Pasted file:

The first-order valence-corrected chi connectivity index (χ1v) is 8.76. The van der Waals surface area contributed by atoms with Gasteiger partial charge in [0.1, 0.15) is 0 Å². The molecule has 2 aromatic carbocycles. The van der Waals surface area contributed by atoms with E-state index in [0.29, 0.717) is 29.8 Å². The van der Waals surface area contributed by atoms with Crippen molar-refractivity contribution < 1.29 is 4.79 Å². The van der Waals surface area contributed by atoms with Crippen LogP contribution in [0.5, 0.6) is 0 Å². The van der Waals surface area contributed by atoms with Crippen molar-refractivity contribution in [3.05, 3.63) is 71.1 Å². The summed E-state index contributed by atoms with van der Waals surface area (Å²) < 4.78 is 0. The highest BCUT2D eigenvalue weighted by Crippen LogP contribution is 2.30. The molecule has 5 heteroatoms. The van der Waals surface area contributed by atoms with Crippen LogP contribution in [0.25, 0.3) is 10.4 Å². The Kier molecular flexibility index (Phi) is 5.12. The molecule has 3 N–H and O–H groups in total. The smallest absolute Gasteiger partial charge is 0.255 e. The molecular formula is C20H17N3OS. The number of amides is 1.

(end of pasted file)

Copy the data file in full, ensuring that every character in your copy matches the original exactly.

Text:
The first-order valence-corrected chi connectivity index (χ1v) is 8.76. The van der Waals surface area contributed by atoms with Gasteiger partial charge in [0.1, 0.15) is 0 Å². The molecule has 2 aromatic carbocycles. The van der Waals surface area contributed by atoms with E-state index in [0.29, 0.717) is 29.8 Å². The van der Waals surface area contributed by atoms with Crippen molar-refractivity contribution < 1.29 is 4.79 Å². The van der Waals surface area contributed by atoms with Crippen LogP contribution in [0.5, 0.6) is 0 Å². The van der Waals surface area contributed by atoms with Crippen molar-refractivity contribution in [3.05, 3.63) is 71.1 Å². The summed E-state index contributed by atoms with van der Waals surface area (Å²) < 4.78 is 0. The highest BCUT2D eigenvalue weighted by Crippen LogP contribution is 2.30. The molecule has 5 heteroatoms. The van der Waals surface area contributed by atoms with Crippen LogP contribution in [0.25, 0.3) is 10.4 Å². The Kier molecular flexibility index (Phi) is 5.12. The molecule has 3 N–H and O–H groups in total. The smallest absolute Gasteiger partial charge is 0.255 e. The molecular formula is C20H17N3OS. The number of amides is 1.